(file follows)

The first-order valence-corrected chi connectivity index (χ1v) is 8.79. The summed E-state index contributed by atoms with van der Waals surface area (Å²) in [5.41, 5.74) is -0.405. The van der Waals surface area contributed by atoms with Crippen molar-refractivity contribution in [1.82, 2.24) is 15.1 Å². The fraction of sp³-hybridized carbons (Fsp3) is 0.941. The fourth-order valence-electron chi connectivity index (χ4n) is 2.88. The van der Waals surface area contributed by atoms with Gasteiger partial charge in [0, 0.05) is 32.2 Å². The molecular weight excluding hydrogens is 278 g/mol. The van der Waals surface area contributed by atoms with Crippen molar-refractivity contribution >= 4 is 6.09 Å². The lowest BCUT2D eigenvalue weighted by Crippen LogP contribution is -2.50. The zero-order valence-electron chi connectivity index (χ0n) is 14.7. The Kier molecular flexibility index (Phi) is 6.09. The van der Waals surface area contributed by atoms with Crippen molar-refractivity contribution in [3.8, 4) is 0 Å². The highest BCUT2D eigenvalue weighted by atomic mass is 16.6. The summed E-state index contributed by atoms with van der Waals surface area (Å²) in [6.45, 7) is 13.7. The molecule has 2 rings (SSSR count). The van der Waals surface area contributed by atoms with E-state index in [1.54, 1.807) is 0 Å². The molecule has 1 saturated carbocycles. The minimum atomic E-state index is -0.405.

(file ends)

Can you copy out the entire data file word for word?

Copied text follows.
The first-order valence-corrected chi connectivity index (χ1v) is 8.79. The summed E-state index contributed by atoms with van der Waals surface area (Å²) in [5.41, 5.74) is -0.405. The van der Waals surface area contributed by atoms with Crippen molar-refractivity contribution in [1.82, 2.24) is 15.1 Å². The fraction of sp³-hybridized carbons (Fsp3) is 0.941. The fourth-order valence-electron chi connectivity index (χ4n) is 2.88. The van der Waals surface area contributed by atoms with Gasteiger partial charge in [0, 0.05) is 32.2 Å². The molecular weight excluding hydrogens is 278 g/mol. The van der Waals surface area contributed by atoms with Crippen molar-refractivity contribution >= 4 is 6.09 Å². The lowest BCUT2D eigenvalue weighted by Crippen LogP contribution is -2.50. The zero-order valence-electron chi connectivity index (χ0n) is 14.7. The Kier molecular flexibility index (Phi) is 6.09. The van der Waals surface area contributed by atoms with Crippen molar-refractivity contribution in [3.8, 4) is 0 Å². The highest BCUT2D eigenvalue weighted by atomic mass is 16.6. The summed E-state index contributed by atoms with van der Waals surface area (Å²) in [6.45, 7) is 13.7. The molecule has 2 rings (SSSR count). The van der Waals surface area contributed by atoms with E-state index in [1.54, 1.807) is 0 Å². The molecule has 1 saturated carbocycles. The minimum atomic E-state index is -0.405.